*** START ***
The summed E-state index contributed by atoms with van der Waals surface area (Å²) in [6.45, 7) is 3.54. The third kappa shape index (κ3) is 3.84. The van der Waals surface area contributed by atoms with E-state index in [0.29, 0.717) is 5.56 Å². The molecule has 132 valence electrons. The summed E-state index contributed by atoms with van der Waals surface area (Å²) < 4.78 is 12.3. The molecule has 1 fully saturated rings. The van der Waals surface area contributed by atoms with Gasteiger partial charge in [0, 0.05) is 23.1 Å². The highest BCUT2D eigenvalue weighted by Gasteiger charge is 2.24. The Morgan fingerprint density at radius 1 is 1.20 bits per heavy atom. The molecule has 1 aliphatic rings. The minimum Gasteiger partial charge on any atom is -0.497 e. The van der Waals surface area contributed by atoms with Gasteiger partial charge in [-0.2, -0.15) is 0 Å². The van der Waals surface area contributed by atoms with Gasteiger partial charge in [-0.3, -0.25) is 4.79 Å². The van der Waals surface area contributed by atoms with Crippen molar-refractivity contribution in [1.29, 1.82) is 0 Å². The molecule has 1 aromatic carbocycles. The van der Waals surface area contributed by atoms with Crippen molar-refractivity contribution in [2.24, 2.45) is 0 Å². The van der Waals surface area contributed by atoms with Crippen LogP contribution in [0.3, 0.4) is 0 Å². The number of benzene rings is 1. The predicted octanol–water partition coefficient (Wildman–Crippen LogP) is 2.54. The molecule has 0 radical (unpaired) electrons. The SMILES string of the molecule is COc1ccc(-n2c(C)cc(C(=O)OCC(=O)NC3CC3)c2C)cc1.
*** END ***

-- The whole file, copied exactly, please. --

The summed E-state index contributed by atoms with van der Waals surface area (Å²) in [6.45, 7) is 3.54. The third kappa shape index (κ3) is 3.84. The van der Waals surface area contributed by atoms with E-state index in [0.29, 0.717) is 5.56 Å². The molecule has 132 valence electrons. The summed E-state index contributed by atoms with van der Waals surface area (Å²) < 4.78 is 12.3. The molecule has 1 fully saturated rings. The van der Waals surface area contributed by atoms with Gasteiger partial charge in [0, 0.05) is 23.1 Å². The highest BCUT2D eigenvalue weighted by Gasteiger charge is 2.24. The Morgan fingerprint density at radius 1 is 1.20 bits per heavy atom. The molecule has 1 aliphatic rings. The minimum Gasteiger partial charge on any atom is -0.497 e. The van der Waals surface area contributed by atoms with Gasteiger partial charge in [-0.2, -0.15) is 0 Å². The van der Waals surface area contributed by atoms with Gasteiger partial charge in [-0.3, -0.25) is 4.79 Å². The van der Waals surface area contributed by atoms with Crippen molar-refractivity contribution in [1.29, 1.82) is 0 Å². The molecule has 1 aromatic carbocycles. The van der Waals surface area contributed by atoms with Crippen molar-refractivity contribution in [2.24, 2.45) is 0 Å². The van der Waals surface area contributed by atoms with Crippen LogP contribution in [0.3, 0.4) is 0 Å². The number of benzene rings is 1. The predicted octanol–water partition coefficient (Wildman–Crippen LogP) is 2.54. The molecule has 0 radical (unpaired) electrons. The SMILES string of the molecule is COc1ccc(-n2c(C)cc(C(=O)OCC(=O)NC3CC3)c2C)cc1.